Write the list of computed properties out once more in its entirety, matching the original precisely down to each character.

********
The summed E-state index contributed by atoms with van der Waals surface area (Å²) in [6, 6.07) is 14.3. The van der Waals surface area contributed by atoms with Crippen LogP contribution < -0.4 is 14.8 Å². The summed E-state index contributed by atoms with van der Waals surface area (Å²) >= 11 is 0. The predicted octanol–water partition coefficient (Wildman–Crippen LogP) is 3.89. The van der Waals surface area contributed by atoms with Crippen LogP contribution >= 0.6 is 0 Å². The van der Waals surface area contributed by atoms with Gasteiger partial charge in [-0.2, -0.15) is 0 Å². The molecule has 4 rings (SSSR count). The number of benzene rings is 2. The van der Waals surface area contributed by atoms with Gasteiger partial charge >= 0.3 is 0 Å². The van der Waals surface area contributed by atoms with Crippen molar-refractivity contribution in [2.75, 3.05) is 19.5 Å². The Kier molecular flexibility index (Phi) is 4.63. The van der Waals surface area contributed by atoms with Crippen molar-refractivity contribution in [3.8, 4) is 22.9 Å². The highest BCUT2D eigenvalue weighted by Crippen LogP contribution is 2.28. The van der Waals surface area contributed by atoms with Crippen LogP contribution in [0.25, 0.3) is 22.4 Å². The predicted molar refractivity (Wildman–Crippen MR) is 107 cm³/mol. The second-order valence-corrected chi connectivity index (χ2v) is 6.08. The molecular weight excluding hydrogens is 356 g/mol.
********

The summed E-state index contributed by atoms with van der Waals surface area (Å²) in [6, 6.07) is 14.3. The van der Waals surface area contributed by atoms with Crippen LogP contribution < -0.4 is 14.8 Å². The summed E-state index contributed by atoms with van der Waals surface area (Å²) >= 11 is 0. The predicted octanol–water partition coefficient (Wildman–Crippen LogP) is 3.89. The van der Waals surface area contributed by atoms with Crippen LogP contribution >= 0.6 is 0 Å². The van der Waals surface area contributed by atoms with Gasteiger partial charge in [-0.2, -0.15) is 0 Å². The molecule has 4 rings (SSSR count). The number of benzene rings is 2. The van der Waals surface area contributed by atoms with Gasteiger partial charge >= 0.3 is 0 Å². The van der Waals surface area contributed by atoms with Crippen molar-refractivity contribution in [2.75, 3.05) is 19.5 Å². The Kier molecular flexibility index (Phi) is 4.63. The van der Waals surface area contributed by atoms with Crippen molar-refractivity contribution in [3.8, 4) is 22.9 Å². The highest BCUT2D eigenvalue weighted by Crippen LogP contribution is 2.28. The van der Waals surface area contributed by atoms with Crippen LogP contribution in [0.25, 0.3) is 22.4 Å². The predicted molar refractivity (Wildman–Crippen MR) is 107 cm³/mol. The second-order valence-corrected chi connectivity index (χ2v) is 6.08. The molecular weight excluding hydrogens is 356 g/mol.